Critics who treat ‘adult’ as a term of approval, instead of as a merely descriptive term, cannot be adult themselves. To be concerned about being grown up, to admire the grown up because it is grown up, to blush at the suspicion of being childish; these things are the marks of childhood and adolescence. And in childhood and adolescence they are, in moderation, healthy symptoms. Young things ought to want to grow. But to carry on into middle life or even into early manhood this concern about being adult is a mark of really arrested development. When I was ten, I read fairy tales in secret and would have been ashamed if I had been found doing so. Now that I am fifty I read them openly. When I became a man I put away childish things, including the fear of childishness and the desire to be very grown up.

[…] They accuse us of arrested development because we have not lost a taste we had in childhood. But surely arrested development consists not in refusing to lose old things but in failing to add new things? […] I call this growth or development because I have been enriched: where I formerly had only one pleasure, I now have two. […] I think my growth is just as apparent when I now read the fairy tales as when I read the novelists, for I now enjoy the fairy tales better than I did in childhood: being now able to put more in, of course I get more out. But I do not here stress that point. Even if it were merely a taste for grown-up literature added to an unchanged taste for children’s literature, addition would still be entitled to the name ‘growth’, and the process of merely dropping one parcel when you pick up another would not.

― C.S. Lewis

A lot of the above are some of the themes of this blog. We focus so very much on the very adult and important things in life that we forget that our inner child is important too. We need to frolic and have fun and enjoy life and one way to do that is to read. Children’s literature gives us a child’s perspective on life, which gives us a renewed sense of joy and wonder in the world. So let’s read more children’s books and feed our inner child.

via Goodreads | Quote by C. S. Lewis: Critics who treat ‘adult’ as a term of approval….


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Diversity in Children’s Education and Literature

The Intersection of Public Education and Blerd Culture – Blerd Media

Continuing the Conversation on Blerd Culture and Public Education

Blerd Media Group and Culture of Color began a sort of conversation on diversity and representation in children’s literature that made me think a lot, especially in terms of starting this blog. Jovan at Blerd Media points out that children’s education materials are a form of media; perhaps not traditionally considered so but they are objects of mass consumption with a message to a recipient. Children’s books and textbooks and information packets are all materials aimed at children with a specific message that informs or helps them grow and we need to be careful or at least cognizant of the messages (or lack of messages) that they are putting across. Culture of Color expanded on the dialogue by discussing Black History Month and both the aspects of 1. cramming all of black history into one month and 2. choosing the narratives given by the school board and not reaching out to alternatives that teach more varied versions of black history.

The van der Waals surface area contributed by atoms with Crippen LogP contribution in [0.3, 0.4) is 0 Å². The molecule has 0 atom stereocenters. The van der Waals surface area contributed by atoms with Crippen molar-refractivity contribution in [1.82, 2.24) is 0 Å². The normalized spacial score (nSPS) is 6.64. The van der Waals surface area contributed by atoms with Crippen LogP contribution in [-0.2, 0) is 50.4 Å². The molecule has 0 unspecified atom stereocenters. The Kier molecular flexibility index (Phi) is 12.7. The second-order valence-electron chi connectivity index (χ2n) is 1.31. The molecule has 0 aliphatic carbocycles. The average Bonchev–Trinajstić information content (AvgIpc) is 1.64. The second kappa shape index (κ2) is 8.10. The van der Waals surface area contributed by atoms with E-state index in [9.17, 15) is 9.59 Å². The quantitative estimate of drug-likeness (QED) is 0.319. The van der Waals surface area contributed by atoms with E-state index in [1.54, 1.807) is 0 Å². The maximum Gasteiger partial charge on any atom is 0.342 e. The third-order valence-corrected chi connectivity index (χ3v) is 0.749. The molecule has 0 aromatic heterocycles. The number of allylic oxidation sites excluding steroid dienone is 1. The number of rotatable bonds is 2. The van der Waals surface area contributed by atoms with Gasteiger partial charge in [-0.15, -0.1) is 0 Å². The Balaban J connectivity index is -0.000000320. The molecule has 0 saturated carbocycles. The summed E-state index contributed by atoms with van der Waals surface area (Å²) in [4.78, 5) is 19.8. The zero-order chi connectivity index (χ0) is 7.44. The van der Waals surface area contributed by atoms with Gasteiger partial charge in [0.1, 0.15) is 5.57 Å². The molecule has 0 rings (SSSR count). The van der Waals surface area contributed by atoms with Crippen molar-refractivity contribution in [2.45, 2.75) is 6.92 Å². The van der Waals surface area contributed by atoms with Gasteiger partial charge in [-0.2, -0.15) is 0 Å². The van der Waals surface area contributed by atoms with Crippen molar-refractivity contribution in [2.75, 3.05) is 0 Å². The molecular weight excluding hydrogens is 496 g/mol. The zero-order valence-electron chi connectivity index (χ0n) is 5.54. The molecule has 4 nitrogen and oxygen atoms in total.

This made me think about my own experiences with literature in school. I went to a couple of public schools in Washington Heights, and one actually taught us “Lift Every Voice and Sing,” so we had a good beginners grasp on Black History, but I don’t really remember much of it and I’m sure a lot of it faded in the intervening years where it was less of a focus.

Thinking about the books we read in middle/high school, it feels like they squeezed in one book by an author of color per year. I can even list them. In middle school I remember reading Roll of Thunder, Hear My Cry and The Ear, the Eye, and the Arm (the latter, I belatedly realized, being one of the only science fiction books featuring black characters I encountered as a child–incidentally, it is written by a white woman).

In high school (in order from 7th through 12th), we read Things Fall Apart, Black Boy, The Invisible Man, Song of Solomon, Their Eyes Were Watching God, and The Color Purple. Other books by racial minorities included The House on Mango Street, The Joy Luck Club,and 100 Years of Solitude. Not to say I’m not forgetting any, and there’s certainly only so much time in the school year to fit in all the major works of literature, but it’s just interesting to think about our schools as a form of media and what messages they are bringing across.

Even tests are a form of media. I remember taking the SATs and one of the passages we had to write about was from Zora Neale Hurston‘s essay “How It Feels to Be Colored Me.” I’d remembered liking Hurston’s work from reading Their Eyes Were Watching God, but I also felt a connection to the piece, being a black student and all. I took the title and author down and looked it up later when I got home from the test. When we, as children, come across something we enjoy, we often want to know more about it. If we get to encounter more works by authors of color in school, or learn more black/African/Asian/Hispanic/Native history in school (outside of their Western/Colonial contexts), we might be more inspired to learn about those different cultures outside of school. School is certainly a form of media we need to pay attention to in order to assess what messages we are giving our children throughout their education.

Part of the point/theme of this blog is to read or revisit books from childhood that have authors/characters of color and maybe explore how accessible they are to children/YA audiences. (Remember, still a blog in progress. =))